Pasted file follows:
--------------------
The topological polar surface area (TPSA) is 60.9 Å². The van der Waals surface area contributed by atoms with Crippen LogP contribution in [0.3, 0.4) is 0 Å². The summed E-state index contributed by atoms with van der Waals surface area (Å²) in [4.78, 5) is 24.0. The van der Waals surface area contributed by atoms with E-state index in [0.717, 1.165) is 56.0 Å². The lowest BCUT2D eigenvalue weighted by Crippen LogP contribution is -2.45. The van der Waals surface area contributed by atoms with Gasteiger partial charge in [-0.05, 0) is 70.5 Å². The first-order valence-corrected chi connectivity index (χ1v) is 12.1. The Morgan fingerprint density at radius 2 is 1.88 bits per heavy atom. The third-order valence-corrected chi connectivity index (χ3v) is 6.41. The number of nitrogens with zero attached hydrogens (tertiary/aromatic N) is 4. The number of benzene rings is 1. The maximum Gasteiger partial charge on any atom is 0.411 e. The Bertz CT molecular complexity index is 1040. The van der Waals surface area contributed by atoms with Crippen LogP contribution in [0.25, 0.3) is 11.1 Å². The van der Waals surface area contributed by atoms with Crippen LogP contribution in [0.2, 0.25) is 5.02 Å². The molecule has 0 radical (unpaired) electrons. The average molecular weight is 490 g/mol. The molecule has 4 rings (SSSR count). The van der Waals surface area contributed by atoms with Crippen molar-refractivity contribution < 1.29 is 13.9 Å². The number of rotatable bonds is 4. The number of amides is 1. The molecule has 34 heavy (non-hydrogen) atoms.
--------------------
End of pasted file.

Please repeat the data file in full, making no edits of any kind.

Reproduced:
The topological polar surface area (TPSA) is 60.9 Å². The van der Waals surface area contributed by atoms with Crippen LogP contribution in [0.3, 0.4) is 0 Å². The summed E-state index contributed by atoms with van der Waals surface area (Å²) in [4.78, 5) is 24.0. The van der Waals surface area contributed by atoms with E-state index in [0.717, 1.165) is 56.0 Å². The lowest BCUT2D eigenvalue weighted by Crippen LogP contribution is -2.45. The van der Waals surface area contributed by atoms with Gasteiger partial charge in [-0.05, 0) is 70.5 Å². The first-order valence-corrected chi connectivity index (χ1v) is 12.1. The Morgan fingerprint density at radius 2 is 1.88 bits per heavy atom. The third-order valence-corrected chi connectivity index (χ3v) is 6.41. The number of nitrogens with zero attached hydrogens (tertiary/aromatic N) is 4. The number of benzene rings is 1. The maximum Gasteiger partial charge on any atom is 0.411 e. The Bertz CT molecular complexity index is 1040. The van der Waals surface area contributed by atoms with Crippen LogP contribution in [0.25, 0.3) is 11.1 Å². The van der Waals surface area contributed by atoms with Crippen LogP contribution in [0.2, 0.25) is 5.02 Å². The molecule has 0 radical (unpaired) electrons. The average molecular weight is 490 g/mol. The molecule has 4 rings (SSSR count). The van der Waals surface area contributed by atoms with Crippen molar-refractivity contribution < 1.29 is 13.9 Å². The number of rotatable bonds is 4. The number of amides is 1. The molecule has 34 heavy (non-hydrogen) atoms.